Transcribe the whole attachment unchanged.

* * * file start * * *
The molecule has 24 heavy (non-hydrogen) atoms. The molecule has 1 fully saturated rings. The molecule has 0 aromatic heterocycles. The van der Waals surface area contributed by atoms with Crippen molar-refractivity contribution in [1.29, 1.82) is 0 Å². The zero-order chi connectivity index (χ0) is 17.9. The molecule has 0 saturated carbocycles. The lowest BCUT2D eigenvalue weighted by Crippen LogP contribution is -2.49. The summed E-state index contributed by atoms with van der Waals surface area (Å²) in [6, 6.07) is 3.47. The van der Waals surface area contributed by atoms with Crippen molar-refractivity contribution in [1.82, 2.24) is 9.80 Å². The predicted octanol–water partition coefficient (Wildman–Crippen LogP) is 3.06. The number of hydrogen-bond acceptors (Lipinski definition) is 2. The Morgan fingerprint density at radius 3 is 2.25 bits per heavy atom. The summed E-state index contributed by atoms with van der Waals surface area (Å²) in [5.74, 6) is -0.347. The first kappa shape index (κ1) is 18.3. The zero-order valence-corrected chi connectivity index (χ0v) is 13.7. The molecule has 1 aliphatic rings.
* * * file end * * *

The molecule has 24 heavy (non-hydrogen) atoms. The molecule has 1 fully saturated rings. The molecule has 0 aromatic heterocycles. The van der Waals surface area contributed by atoms with Crippen molar-refractivity contribution in [1.29, 1.82) is 0 Å². The zero-order chi connectivity index (χ0) is 17.9. The molecule has 0 saturated carbocycles. The lowest BCUT2D eigenvalue weighted by Crippen LogP contribution is -2.49. The summed E-state index contributed by atoms with van der Waals surface area (Å²) in [6, 6.07) is 3.47. The van der Waals surface area contributed by atoms with Crippen molar-refractivity contribution in [1.82, 2.24) is 9.80 Å². The predicted octanol–water partition coefficient (Wildman–Crippen LogP) is 3.06. The number of hydrogen-bond acceptors (Lipinski definition) is 2. The Morgan fingerprint density at radius 3 is 2.25 bits per heavy atom. The summed E-state index contributed by atoms with van der Waals surface area (Å²) in [5.74, 6) is -0.347. The first kappa shape index (κ1) is 18.3. The zero-order valence-corrected chi connectivity index (χ0v) is 13.7. The molecule has 1 aliphatic rings.